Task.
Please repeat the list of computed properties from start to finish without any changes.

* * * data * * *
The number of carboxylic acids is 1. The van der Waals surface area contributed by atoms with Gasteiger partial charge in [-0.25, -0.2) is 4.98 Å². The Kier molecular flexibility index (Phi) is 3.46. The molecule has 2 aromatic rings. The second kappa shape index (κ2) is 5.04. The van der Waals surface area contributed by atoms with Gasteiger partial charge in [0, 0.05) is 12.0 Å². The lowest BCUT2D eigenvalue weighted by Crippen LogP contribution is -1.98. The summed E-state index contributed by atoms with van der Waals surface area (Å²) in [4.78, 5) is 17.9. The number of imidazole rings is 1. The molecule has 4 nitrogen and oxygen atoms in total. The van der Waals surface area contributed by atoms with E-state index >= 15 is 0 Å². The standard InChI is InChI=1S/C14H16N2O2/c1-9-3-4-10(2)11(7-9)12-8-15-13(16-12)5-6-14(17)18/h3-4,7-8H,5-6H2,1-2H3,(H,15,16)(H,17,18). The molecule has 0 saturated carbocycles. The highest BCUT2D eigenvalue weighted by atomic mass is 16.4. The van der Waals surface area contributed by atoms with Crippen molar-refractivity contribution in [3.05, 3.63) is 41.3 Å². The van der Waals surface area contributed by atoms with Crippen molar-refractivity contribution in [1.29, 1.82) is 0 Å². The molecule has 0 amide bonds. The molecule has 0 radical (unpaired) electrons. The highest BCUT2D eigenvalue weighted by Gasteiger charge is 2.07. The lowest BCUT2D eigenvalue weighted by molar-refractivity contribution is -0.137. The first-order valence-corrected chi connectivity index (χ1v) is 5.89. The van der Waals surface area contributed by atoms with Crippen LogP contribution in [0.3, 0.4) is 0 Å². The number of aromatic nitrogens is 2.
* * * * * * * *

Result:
The number of carboxylic acids is 1. The van der Waals surface area contributed by atoms with Gasteiger partial charge in [-0.25, -0.2) is 4.98 Å². The Kier molecular flexibility index (Phi) is 3.46. The molecule has 2 aromatic rings. The second kappa shape index (κ2) is 5.04. The van der Waals surface area contributed by atoms with Gasteiger partial charge in [0, 0.05) is 12.0 Å². The lowest BCUT2D eigenvalue weighted by Crippen LogP contribution is -1.98. The summed E-state index contributed by atoms with van der Waals surface area (Å²) in [4.78, 5) is 17.9. The number of imidazole rings is 1. The molecule has 4 nitrogen and oxygen atoms in total. The van der Waals surface area contributed by atoms with E-state index >= 15 is 0 Å². The standard InChI is InChI=1S/C14H16N2O2/c1-9-3-4-10(2)11(7-9)12-8-15-13(16-12)5-6-14(17)18/h3-4,7-8H,5-6H2,1-2H3,(H,15,16)(H,17,18). The molecule has 0 saturated carbocycles. The highest BCUT2D eigenvalue weighted by atomic mass is 16.4. The van der Waals surface area contributed by atoms with Crippen molar-refractivity contribution in [3.05, 3.63) is 41.3 Å². The van der Waals surface area contributed by atoms with Crippen molar-refractivity contribution in [1.29, 1.82) is 0 Å². The molecule has 0 amide bonds. The molecule has 0 radical (unpaired) electrons. The highest BCUT2D eigenvalue weighted by Gasteiger charge is 2.07. The lowest BCUT2D eigenvalue weighted by molar-refractivity contribution is -0.137. The first-order valence-corrected chi connectivity index (χ1v) is 5.89. The van der Waals surface area contributed by atoms with Crippen LogP contribution in [0.3, 0.4) is 0 Å². The number of aromatic nitrogens is 2.